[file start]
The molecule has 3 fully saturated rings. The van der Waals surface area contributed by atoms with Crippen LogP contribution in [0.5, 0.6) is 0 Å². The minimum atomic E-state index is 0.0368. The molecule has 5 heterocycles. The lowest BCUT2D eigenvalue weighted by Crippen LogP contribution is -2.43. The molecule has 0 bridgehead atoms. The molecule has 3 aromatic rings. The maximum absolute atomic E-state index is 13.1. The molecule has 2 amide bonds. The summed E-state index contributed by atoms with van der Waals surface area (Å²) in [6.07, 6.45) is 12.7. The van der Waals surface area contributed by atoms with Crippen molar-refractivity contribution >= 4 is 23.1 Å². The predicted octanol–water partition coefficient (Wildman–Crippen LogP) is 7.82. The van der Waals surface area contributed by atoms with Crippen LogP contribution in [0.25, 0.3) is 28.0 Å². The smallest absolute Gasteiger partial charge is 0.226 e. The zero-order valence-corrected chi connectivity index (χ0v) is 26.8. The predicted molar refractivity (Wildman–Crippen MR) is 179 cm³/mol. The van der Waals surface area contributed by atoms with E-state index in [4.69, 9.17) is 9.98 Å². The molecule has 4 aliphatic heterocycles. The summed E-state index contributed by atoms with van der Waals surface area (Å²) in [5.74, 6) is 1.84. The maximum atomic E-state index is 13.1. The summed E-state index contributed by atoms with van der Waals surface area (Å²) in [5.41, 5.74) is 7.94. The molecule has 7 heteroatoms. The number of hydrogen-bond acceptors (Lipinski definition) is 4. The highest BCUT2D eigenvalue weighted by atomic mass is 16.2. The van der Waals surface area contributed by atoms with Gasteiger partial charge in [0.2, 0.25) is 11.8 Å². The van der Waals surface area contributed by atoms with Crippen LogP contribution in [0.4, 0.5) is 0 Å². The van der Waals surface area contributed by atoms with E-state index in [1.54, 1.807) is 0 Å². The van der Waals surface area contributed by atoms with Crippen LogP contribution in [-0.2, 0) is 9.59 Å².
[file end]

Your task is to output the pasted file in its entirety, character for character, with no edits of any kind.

The molecule has 3 fully saturated rings. The van der Waals surface area contributed by atoms with Crippen LogP contribution in [0.5, 0.6) is 0 Å². The minimum atomic E-state index is 0.0368. The molecule has 5 heterocycles. The lowest BCUT2D eigenvalue weighted by Crippen LogP contribution is -2.43. The molecule has 0 bridgehead atoms. The molecule has 3 aromatic rings. The maximum absolute atomic E-state index is 13.1. The molecule has 2 amide bonds. The summed E-state index contributed by atoms with van der Waals surface area (Å²) in [6.07, 6.45) is 12.7. The van der Waals surface area contributed by atoms with Crippen molar-refractivity contribution >= 4 is 23.1 Å². The predicted octanol–water partition coefficient (Wildman–Crippen LogP) is 7.82. The van der Waals surface area contributed by atoms with Crippen LogP contribution in [0.25, 0.3) is 28.0 Å². The smallest absolute Gasteiger partial charge is 0.226 e. The zero-order valence-corrected chi connectivity index (χ0v) is 26.8. The predicted molar refractivity (Wildman–Crippen MR) is 179 cm³/mol. The van der Waals surface area contributed by atoms with E-state index in [4.69, 9.17) is 9.98 Å². The molecule has 4 aliphatic heterocycles. The summed E-state index contributed by atoms with van der Waals surface area (Å²) in [5.74, 6) is 1.84. The maximum atomic E-state index is 13.1. The summed E-state index contributed by atoms with van der Waals surface area (Å²) in [5.41, 5.74) is 7.94. The molecule has 7 heteroatoms. The number of hydrogen-bond acceptors (Lipinski definition) is 4. The highest BCUT2D eigenvalue weighted by atomic mass is 16.2. The van der Waals surface area contributed by atoms with Gasteiger partial charge in [0.2, 0.25) is 11.8 Å². The van der Waals surface area contributed by atoms with Crippen LogP contribution in [0.4, 0.5) is 0 Å². The van der Waals surface area contributed by atoms with E-state index in [1.54, 1.807) is 0 Å². The van der Waals surface area contributed by atoms with Crippen LogP contribution in [-0.2, 0) is 9.59 Å².